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Medicinal Mushrooms Ease Anxiety and Mood

In the first human study of its kind to be published in more than 35 years, researchers found psilocybin, an hallucinogen which occurs naturally in "magic mushrooms," can safely improve the moods of patients with advanced-stage cancer and anxiety, according to an article published online September 6 in the Archives of General Psychiatry.

"In recent years, there has been a growing awareness that the psychological, spiritual and existential crises often encountered by patients with cancer and their families need to be addressed more vigorously," the authors write as background information in the article. "From the late 1950s to the early 1970s, research was carried out exploring the use of hallucinogens to treat the existential anxiety, despair and isolation often associated with advanced-stage cancer. Those studies described critically ill individuals undergoing psychospiritual epiphanies, often with powerful and sustained improvement in mood and anxiety as well as diminished need for narcotic pain medication."

Patients enrolled in the study at the Los Angeles Biomedical Research Institute at Harbor-UCLA Medical Center (LA BioMed) demonstrated improvement of mood and reduction of anxiety up to six months after undergoing treatment, with significance reached at the six-month point on the "Beck Depression Inventory" and at one and three months on the "State-Trait Anxiety Inventory." A third screening tool, the "Profile of Mood States," identified mood improvement after treatment that approached but did not reach significance.

"We are working with a patient population that often does not respond well to conventional treatments," said Charles S. Grob, MD, an LA BioMed principal investigator who led the research team. "Following their treatments with psilocybin, the patients and their families reported benefit from the use of this hallucinogen in reducing their anxiety. This study shows psilocybin can be administered safely, and that further investigation of hallucinogens should be pursued to determine their potential benefits."

"Political and cultural pressures forced an end to these studies in the 1970s," said Dr. Grob. "We were able to revive this research under strict federal supervision and demonstrate that this is a field of study with great promise for alleviating anxiety and other psychiatric symptoms."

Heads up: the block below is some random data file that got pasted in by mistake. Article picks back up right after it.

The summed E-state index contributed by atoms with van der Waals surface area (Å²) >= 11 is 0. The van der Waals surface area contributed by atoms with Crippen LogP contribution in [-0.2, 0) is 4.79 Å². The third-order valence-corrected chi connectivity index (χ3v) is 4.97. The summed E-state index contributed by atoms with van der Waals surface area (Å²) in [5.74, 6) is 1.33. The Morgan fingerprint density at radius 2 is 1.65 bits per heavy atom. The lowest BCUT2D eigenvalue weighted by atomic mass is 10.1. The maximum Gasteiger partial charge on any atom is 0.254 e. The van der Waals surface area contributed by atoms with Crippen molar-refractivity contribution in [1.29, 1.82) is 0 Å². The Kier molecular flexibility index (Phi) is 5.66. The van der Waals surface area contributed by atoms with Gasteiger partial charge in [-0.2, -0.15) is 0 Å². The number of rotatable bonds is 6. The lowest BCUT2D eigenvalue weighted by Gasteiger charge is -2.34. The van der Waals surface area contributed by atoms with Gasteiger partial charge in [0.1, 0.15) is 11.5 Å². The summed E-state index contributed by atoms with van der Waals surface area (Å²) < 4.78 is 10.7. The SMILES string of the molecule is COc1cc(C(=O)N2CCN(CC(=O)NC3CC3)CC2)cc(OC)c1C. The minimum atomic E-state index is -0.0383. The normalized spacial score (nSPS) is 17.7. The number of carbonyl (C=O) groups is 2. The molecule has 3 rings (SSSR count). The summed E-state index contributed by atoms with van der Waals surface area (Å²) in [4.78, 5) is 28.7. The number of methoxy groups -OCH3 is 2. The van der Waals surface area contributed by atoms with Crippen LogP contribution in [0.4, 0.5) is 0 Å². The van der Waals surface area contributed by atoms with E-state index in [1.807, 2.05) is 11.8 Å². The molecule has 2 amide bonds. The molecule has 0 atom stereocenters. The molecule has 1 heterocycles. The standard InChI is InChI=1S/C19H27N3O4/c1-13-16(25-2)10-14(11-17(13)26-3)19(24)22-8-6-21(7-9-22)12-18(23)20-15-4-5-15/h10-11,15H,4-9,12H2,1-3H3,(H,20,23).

The LA BioMed study is the first research publication in several decades to examine the hallucinogen treatment model with advanced-cancer anxiety. Twelve volunteers, ages 36 to 58, with advanced-stage cancer and anxiety were given a moderate dose of 0.2 mg/kg of psilocybin and, on a separate occasion, a placebo. Neither the volunteers nor the researchers monitoring them knew whether they'd been given a placebo or psilocybin.

The two experimental sessions took place several weeks apart in a hospital clinical research unit at Harbor-UCLA Medical Center, where Dr. Grob is a professor of psychiatry. The research volunteers were monitored for the six hours following their dose. The volunteers were encouraged to lie in bed, wear eye shades and listen to music during the first few hours after ingesting the medication or the placebo. They were interviewed after the six-hour session and over the next six months to assess the outcome of the treatment.

This study was funded by the Heffter Research Institute, the Betsy Gordon Foundation and the Nathan Cummings Foundation (with the support and encouragement of James R. Cummings). Infrastructural support for this study was provided via grant M01-RR00425 from the National Institutes of Health for the General Clinical Research Unit at LA BioMed.


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